1. A new salt-tolerant biodiesel feedstock. Seashore mallow (Kosteletzkya pentacarpos) is a non-invasive perennial halophytic oilseed-producing shrub indigenous to the Gulf and Atlantic coasts of the U.S. ARS scientists in the Bio-Oils Research Unit at the USDA-ARS National Center for Agricultural Utilization Research (NCAUR), Peoria, Illinois, and a university collaborator investigated seashore mallow's potential as a feedstock for the production of biodiesel. The research demonstrated that oil extracted from seashore mallow seeds could be efficiently converted into biodiesel after pretreatment. The resulting fuel properties of biodiesel derived from seashore mallow oil were within the ranges specified in important biodiesel standards such as the American Society of Testing and Materials (ASTM) standard (D6751) and the European standard (EN 14214) after treatment with antioxidants. These results, together with seashore mallow's compatibility with existing farm infrastructure, relative stress tolerance, and ability to be cultivated on saline or dry land that can be irrigated with brackish or seawater, demonstrate its potential to increase biodiesel feedstock availability utilizing fallow land resources while liberating fresh water and high quality soil for traditional agricultural use.
2. Cold flow properties of biodiesel. The effects of storage at low temperature on the formation of solid residues in biodiesel were investigated. ARS scientists in the Bio-Oils Research Unit at the USDA-ARS National Center for Agricultural Utilization Research (NCAUR), Peoria, Illinois, developed an automated test that measured the time required to filter a calibrated volume of biodiesel as its temperature is steadily decreased. At low temperatures, monoglycerides (side products formed during the conversion of vegetable oil into biodiesel) can aggregate together and precipitate to form undesirable solid particles in the fuel. The automated test detects the effects of solid residues by monitoring how much time is necessary to finish the filtration as it increases at lower temperatures. Results from this research will be very useful for biodiesel commercialization because fuel producers, distributors, and terminal operators need to monitor the low temperature stability of biodiesel being stored during cold weather.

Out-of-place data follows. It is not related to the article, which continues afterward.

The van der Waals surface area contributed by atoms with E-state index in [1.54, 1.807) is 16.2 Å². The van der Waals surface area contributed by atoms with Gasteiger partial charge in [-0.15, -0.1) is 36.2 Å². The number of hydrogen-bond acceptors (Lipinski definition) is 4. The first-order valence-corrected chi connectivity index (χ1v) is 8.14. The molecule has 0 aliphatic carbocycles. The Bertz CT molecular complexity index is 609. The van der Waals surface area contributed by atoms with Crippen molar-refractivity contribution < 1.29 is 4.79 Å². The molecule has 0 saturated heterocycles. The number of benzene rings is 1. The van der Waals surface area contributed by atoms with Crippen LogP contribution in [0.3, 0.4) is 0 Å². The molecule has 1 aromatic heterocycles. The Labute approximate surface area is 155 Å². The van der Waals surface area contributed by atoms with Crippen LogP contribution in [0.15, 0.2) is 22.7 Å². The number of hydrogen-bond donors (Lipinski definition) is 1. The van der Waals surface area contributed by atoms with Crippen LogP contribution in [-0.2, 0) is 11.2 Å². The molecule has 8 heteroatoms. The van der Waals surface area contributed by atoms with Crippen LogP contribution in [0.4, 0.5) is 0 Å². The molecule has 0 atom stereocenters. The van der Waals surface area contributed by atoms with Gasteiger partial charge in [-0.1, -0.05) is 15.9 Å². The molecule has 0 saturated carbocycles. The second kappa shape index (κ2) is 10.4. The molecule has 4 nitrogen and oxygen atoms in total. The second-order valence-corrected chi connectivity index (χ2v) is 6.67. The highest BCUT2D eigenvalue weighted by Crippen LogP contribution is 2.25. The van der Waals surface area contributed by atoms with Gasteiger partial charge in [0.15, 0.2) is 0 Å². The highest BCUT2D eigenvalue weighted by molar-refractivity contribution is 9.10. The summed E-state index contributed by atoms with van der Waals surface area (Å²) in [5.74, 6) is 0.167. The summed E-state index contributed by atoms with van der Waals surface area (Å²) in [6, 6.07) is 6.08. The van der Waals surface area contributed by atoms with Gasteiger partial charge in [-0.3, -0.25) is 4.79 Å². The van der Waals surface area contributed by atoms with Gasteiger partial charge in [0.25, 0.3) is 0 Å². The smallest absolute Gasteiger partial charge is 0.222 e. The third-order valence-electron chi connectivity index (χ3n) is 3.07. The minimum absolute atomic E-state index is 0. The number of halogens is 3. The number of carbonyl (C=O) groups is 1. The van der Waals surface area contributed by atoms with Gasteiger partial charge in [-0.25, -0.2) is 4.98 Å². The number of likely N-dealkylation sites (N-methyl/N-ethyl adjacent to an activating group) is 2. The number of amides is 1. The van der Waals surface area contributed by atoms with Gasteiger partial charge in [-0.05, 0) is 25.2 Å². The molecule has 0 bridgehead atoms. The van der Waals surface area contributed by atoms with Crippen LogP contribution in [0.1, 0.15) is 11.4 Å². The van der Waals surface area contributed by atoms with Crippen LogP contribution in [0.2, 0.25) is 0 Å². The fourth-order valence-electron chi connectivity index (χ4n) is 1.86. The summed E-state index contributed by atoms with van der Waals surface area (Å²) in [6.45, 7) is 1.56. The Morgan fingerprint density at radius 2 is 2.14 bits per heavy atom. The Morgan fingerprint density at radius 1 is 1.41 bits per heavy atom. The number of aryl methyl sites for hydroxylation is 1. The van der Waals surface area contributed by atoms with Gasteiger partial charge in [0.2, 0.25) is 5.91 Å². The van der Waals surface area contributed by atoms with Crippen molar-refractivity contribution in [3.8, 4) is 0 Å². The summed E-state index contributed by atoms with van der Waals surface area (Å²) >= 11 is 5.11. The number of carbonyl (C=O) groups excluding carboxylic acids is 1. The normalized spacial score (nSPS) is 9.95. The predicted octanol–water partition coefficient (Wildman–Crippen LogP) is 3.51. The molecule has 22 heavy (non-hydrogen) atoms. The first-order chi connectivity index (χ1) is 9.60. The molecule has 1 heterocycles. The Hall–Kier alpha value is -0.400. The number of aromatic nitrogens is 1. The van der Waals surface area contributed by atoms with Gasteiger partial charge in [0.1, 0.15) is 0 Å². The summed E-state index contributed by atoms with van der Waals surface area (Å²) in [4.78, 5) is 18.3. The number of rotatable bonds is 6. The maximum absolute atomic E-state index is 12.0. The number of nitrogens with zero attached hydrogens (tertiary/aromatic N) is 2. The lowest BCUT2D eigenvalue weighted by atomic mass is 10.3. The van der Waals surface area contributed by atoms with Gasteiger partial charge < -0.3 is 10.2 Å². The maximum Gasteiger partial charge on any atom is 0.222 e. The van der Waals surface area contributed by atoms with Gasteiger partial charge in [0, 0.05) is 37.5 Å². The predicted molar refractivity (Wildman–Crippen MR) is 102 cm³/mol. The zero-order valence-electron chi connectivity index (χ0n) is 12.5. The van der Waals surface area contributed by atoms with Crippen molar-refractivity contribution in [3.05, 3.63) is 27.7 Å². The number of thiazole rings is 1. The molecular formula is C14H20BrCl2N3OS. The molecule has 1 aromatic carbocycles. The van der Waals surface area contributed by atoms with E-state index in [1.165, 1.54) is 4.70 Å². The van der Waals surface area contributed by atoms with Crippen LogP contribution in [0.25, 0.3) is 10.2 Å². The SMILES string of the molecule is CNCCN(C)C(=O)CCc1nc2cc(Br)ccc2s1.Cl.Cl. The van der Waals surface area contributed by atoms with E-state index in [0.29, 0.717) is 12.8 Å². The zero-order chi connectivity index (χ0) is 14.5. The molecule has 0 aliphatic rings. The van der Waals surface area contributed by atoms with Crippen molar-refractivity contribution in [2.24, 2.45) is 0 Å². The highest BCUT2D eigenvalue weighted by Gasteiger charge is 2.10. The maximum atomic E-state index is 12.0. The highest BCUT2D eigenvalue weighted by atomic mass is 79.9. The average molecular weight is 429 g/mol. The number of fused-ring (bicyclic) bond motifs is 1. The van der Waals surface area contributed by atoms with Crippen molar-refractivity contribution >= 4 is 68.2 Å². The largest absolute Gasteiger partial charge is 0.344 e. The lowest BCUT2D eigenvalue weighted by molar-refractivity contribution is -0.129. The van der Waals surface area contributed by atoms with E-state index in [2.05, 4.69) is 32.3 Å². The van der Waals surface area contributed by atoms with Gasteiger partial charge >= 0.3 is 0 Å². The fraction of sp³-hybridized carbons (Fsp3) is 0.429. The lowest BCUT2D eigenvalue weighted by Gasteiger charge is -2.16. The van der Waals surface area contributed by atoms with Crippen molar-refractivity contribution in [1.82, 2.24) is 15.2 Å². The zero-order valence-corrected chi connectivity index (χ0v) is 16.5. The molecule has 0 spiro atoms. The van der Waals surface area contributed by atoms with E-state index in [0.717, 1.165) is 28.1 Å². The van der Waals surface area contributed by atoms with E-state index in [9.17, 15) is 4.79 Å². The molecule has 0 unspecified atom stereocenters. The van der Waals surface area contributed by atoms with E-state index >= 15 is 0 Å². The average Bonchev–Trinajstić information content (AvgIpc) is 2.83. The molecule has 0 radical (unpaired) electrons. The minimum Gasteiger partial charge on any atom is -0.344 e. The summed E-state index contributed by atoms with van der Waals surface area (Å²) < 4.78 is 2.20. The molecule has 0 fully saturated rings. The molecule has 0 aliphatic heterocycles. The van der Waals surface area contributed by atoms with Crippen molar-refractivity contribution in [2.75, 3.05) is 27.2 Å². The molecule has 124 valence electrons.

3. Combustion-related fuel properties. The effects of components of biodiesel on combustion in an engine were examined. ARS scientists in the Bio-Oils Research Unit at the USDA-ARS National Center for Agricultural Utilization Research (NCAUR), Peoria, Illinois, established a comprehensive dataset comprising cetane numbers of fatty acid methyl esters that are commonly found in biodiesel. The cetane number is a measure of the ignition quality of a diesel fuel in diesel engines and is also crucial because the cetane number is a prime fuel quality indicator contained in biodiesel standards. For the first time, experimental data were collected on various structural features of these fatty acid methyl esters and how they influence the overall cetane number of a biodiesel fuel. The results of this research are essential to improve our understanding of biodiesel combustion and contribute to formulating biodiesel fuels with improved properties, ultimately enhancing its commercial viability.
Rashid, U., Ibrahim, M., Yasin, S., Yunus, R., Taufiq-Yap, Y.H., Knothe, G.H. 2013. Biodiesel from Citrus reticulata (Mandarin orange) seed oil, a potential non-food feedstock. Industrial Crops and Products. 45:355-359.